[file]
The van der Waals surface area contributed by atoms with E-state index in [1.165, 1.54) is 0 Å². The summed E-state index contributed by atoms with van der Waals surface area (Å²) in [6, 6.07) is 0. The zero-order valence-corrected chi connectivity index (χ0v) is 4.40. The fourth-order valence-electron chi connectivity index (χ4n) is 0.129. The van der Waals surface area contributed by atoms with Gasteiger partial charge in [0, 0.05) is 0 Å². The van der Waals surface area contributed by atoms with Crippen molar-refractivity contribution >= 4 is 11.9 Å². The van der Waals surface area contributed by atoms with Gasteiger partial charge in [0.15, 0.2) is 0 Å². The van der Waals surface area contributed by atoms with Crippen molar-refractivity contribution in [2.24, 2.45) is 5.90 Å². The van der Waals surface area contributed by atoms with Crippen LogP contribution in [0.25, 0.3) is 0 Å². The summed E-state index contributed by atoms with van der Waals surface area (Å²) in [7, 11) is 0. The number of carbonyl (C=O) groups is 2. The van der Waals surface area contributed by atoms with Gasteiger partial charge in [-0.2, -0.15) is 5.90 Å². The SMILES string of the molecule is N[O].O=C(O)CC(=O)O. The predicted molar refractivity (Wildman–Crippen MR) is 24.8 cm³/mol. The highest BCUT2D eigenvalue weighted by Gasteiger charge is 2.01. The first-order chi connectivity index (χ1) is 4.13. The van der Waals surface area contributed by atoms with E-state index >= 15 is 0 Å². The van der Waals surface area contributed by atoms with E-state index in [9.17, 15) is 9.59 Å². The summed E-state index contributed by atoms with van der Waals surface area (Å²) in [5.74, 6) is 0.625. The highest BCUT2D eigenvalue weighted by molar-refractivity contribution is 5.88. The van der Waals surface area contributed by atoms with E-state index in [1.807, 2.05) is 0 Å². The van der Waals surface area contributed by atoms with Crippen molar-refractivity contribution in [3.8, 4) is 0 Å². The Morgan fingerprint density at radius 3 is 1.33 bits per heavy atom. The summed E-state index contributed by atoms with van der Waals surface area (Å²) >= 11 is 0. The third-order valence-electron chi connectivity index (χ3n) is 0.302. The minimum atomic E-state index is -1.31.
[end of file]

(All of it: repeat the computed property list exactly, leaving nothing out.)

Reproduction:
The van der Waals surface area contributed by atoms with E-state index in [1.165, 1.54) is 0 Å². The summed E-state index contributed by atoms with van der Waals surface area (Å²) in [6, 6.07) is 0. The zero-order valence-corrected chi connectivity index (χ0v) is 4.40. The fourth-order valence-electron chi connectivity index (χ4n) is 0.129. The van der Waals surface area contributed by atoms with Gasteiger partial charge in [0, 0.05) is 0 Å². The van der Waals surface area contributed by atoms with Crippen molar-refractivity contribution >= 4 is 11.9 Å². The van der Waals surface area contributed by atoms with Gasteiger partial charge in [0.15, 0.2) is 0 Å². The van der Waals surface area contributed by atoms with Crippen molar-refractivity contribution in [2.24, 2.45) is 5.90 Å². The van der Waals surface area contributed by atoms with Crippen LogP contribution in [0.25, 0.3) is 0 Å². The summed E-state index contributed by atoms with van der Waals surface area (Å²) in [7, 11) is 0. The number of carbonyl (C=O) groups is 2. The van der Waals surface area contributed by atoms with Gasteiger partial charge in [-0.2, -0.15) is 5.90 Å². The SMILES string of the molecule is N[O].O=C(O)CC(=O)O. The predicted molar refractivity (Wildman–Crippen MR) is 24.8 cm³/mol. The highest BCUT2D eigenvalue weighted by Gasteiger charge is 2.01. The first-order chi connectivity index (χ1) is 4.13. The van der Waals surface area contributed by atoms with E-state index >= 15 is 0 Å². The van der Waals surface area contributed by atoms with E-state index in [9.17, 15) is 9.59 Å². The summed E-state index contributed by atoms with van der Waals surface area (Å²) in [5.74, 6) is 0.625. The highest BCUT2D eigenvalue weighted by molar-refractivity contribution is 5.88. The van der Waals surface area contributed by atoms with E-state index in [1.807, 2.05) is 0 Å². The van der Waals surface area contributed by atoms with Crippen molar-refractivity contribution in [3.8, 4) is 0 Å². The Morgan fingerprint density at radius 3 is 1.33 bits per heavy atom. The summed E-state index contributed by atoms with van der Waals surface area (Å²) >= 11 is 0. The third-order valence-electron chi connectivity index (χ3n) is 0.302. The minimum atomic E-state index is -1.31.